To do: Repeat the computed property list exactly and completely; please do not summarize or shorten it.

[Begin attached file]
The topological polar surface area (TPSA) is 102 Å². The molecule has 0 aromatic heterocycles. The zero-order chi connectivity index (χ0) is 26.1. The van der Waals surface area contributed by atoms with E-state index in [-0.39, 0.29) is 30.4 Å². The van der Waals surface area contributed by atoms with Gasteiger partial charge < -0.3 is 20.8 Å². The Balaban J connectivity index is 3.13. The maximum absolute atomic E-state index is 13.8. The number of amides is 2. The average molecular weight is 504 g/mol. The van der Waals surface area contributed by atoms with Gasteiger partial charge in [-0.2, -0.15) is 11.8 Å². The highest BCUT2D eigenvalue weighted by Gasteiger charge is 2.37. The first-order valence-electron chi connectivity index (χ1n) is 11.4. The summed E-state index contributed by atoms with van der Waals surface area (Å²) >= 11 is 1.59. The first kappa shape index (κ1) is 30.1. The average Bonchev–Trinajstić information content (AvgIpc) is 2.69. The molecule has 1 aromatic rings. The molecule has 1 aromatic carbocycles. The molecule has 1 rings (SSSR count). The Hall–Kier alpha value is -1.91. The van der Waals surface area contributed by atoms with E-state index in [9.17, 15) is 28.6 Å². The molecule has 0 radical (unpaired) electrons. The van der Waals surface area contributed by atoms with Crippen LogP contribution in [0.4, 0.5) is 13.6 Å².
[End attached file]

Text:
The topological polar surface area (TPSA) is 102 Å². The molecule has 0 aromatic heterocycles. The zero-order chi connectivity index (χ0) is 26.1. The van der Waals surface area contributed by atoms with E-state index in [-0.39, 0.29) is 30.4 Å². The van der Waals surface area contributed by atoms with Gasteiger partial charge < -0.3 is 20.8 Å². The Balaban J connectivity index is 3.13. The maximum absolute atomic E-state index is 13.8. The number of amides is 2. The average molecular weight is 504 g/mol. The van der Waals surface area contributed by atoms with Gasteiger partial charge in [-0.2, -0.15) is 11.8 Å². The highest BCUT2D eigenvalue weighted by Gasteiger charge is 2.37. The first-order valence-electron chi connectivity index (χ1n) is 11.4. The summed E-state index contributed by atoms with van der Waals surface area (Å²) >= 11 is 1.59. The first kappa shape index (κ1) is 30.1. The average Bonchev–Trinajstić information content (AvgIpc) is 2.69. The molecule has 1 aromatic rings. The molecule has 1 aromatic carbocycles. The molecule has 1 rings (SSSR count). The Hall–Kier alpha value is -1.91. The van der Waals surface area contributed by atoms with E-state index in [9.17, 15) is 28.6 Å². The molecule has 0 radical (unpaired) electrons. The van der Waals surface area contributed by atoms with Crippen LogP contribution in [0.4, 0.5) is 13.6 Å².